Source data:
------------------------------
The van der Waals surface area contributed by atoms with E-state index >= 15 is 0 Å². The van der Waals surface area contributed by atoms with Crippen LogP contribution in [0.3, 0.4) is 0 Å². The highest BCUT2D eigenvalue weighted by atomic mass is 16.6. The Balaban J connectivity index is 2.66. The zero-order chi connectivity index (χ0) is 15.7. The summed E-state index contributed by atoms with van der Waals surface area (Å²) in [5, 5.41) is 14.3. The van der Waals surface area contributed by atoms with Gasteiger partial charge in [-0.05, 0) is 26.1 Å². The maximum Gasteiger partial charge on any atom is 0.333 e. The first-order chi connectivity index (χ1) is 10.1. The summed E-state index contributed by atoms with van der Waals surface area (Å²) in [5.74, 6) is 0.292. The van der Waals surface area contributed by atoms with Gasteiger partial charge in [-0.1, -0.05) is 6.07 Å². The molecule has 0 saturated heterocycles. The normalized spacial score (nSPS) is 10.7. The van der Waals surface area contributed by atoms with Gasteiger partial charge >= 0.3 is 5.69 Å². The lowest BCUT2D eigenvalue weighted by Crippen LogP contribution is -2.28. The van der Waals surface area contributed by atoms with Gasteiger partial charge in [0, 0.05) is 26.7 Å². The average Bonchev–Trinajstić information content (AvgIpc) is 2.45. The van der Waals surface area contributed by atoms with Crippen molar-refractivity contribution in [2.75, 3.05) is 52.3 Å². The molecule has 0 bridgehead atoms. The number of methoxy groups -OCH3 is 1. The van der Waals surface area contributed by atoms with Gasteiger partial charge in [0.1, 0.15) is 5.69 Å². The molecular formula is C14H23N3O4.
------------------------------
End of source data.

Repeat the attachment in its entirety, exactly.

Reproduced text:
The van der Waals surface area contributed by atoms with E-state index >= 15 is 0 Å². The van der Waals surface area contributed by atoms with Crippen LogP contribution in [0.3, 0.4) is 0 Å². The highest BCUT2D eigenvalue weighted by atomic mass is 16.6. The Balaban J connectivity index is 2.66. The zero-order chi connectivity index (χ0) is 15.7. The summed E-state index contributed by atoms with van der Waals surface area (Å²) in [5, 5.41) is 14.3. The van der Waals surface area contributed by atoms with Gasteiger partial charge in [-0.05, 0) is 26.1 Å². The maximum Gasteiger partial charge on any atom is 0.333 e. The first-order chi connectivity index (χ1) is 10.1. The summed E-state index contributed by atoms with van der Waals surface area (Å²) in [5.74, 6) is 0.292. The van der Waals surface area contributed by atoms with Gasteiger partial charge in [-0.1, -0.05) is 6.07 Å². The molecule has 0 saturated heterocycles. The normalized spacial score (nSPS) is 10.7. The van der Waals surface area contributed by atoms with Gasteiger partial charge >= 0.3 is 5.69 Å². The lowest BCUT2D eigenvalue weighted by Crippen LogP contribution is -2.28. The van der Waals surface area contributed by atoms with Gasteiger partial charge in [0, 0.05) is 26.7 Å². The average Bonchev–Trinajstić information content (AvgIpc) is 2.45. The van der Waals surface area contributed by atoms with Crippen molar-refractivity contribution in [2.75, 3.05) is 52.3 Å². The molecule has 0 bridgehead atoms. The number of methoxy groups -OCH3 is 1. The van der Waals surface area contributed by atoms with Gasteiger partial charge in [0.1, 0.15) is 5.69 Å². The molecular formula is C14H23N3O4.